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Dr Tadyon’s generous donation


Where did my chemistry research funding come from?
Norman Greenwood Scientist
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As far as funding was concerned, as always, the Science Research Council, as it then was, had responsive funding – you put in applications for grants. If it was a good grant in the view of the committee, you were funded. You could get technical help, postgraduate fellows, instrumentation – and instrumentation was a very important part of it – but it didn’t of course cover the whole of the costs. And so we had to go to industry and at least at that stage, although I had some success in industry in the UK... I have to say that it was a lot easier to get funding from American sources than from British sources. I did get some money from ICI and from one or two other big firms but, at this stage, I think the majority of my funding was coming first from the American Air Force in Europe – they had undedicated funds which they gave. They said, ‘We like your work, we are happy to support anything you want to do’. There was no military connotation in it, and although actually some of it was of interest to them at that stage I wasn’t aware of it, I was just doing it for the chemical reasons. General Electric in Schenectady was also very interested, particularly in my solid state work, so they were funding that.

Norman Greenwood (1925-2012) was born in Australia and graduated from Melbourne University before going to Cambridge. His wide-ranging research in inorganic and structural chemistry made major advances in the chemistry of boron hydrides and other main-group element compounds. He also pioneered the application of Mössbauer spectroscopy to problems in chemistry. He was a prolific writer and inspirational lecturer on chemical and educational themes, and held numerous visiting professorships throughout the world.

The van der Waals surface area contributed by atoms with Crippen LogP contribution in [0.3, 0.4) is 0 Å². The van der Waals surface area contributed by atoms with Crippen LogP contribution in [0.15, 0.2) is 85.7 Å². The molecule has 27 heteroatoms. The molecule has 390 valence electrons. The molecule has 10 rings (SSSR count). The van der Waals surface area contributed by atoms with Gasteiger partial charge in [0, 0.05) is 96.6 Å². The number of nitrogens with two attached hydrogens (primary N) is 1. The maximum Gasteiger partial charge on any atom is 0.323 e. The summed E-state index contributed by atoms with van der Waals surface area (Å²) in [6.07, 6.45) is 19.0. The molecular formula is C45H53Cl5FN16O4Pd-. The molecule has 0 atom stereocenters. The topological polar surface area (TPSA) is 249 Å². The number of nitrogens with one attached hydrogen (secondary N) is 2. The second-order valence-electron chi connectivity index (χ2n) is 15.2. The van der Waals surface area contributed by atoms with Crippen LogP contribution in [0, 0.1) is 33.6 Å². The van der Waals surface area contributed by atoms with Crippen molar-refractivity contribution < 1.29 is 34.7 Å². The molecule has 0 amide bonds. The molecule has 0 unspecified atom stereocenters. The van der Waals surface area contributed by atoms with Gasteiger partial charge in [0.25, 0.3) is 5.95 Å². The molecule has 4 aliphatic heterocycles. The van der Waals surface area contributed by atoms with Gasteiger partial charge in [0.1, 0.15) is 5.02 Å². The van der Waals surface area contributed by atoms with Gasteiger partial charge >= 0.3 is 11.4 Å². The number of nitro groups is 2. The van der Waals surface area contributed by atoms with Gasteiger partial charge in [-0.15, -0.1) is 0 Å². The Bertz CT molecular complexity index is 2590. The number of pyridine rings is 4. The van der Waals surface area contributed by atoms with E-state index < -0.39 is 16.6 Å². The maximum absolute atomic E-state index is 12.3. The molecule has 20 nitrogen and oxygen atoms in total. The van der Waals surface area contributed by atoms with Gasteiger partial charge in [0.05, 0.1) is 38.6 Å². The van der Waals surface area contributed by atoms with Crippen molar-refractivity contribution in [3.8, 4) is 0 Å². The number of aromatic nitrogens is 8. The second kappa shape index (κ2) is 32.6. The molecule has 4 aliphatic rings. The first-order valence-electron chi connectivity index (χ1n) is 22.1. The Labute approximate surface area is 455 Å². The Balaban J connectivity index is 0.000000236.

Listeners: Brian Johnson

Professor Brian FG Johnson FRS, FRSE, FRS Chem, FAcad Eu, FAS. Professor of Inorganic Chemistry University of Edinburgh 1991-1995, Professor of Inorganic Chemistry University of Cambridge 1995-2005, Master Fitzwilliam College Cambridge 1999-2005. Research interests include studies of transition metal carbonyls, organometallic chemistry, nano- particles and homogeneous catalysis. Professor Johnson is the author of over 1000 research articles and papers.

Tags: Research Councils UK, EPSRC, Engineering and Physical Sciences Research Council, UK, USA: ICI, Imperial Chemical Industries, US Air Force, General Electric Company, Schenectady

Duration: 1 minute, 45 seconds

Date story recorded: May 2011

Date story went live: 25 November 2011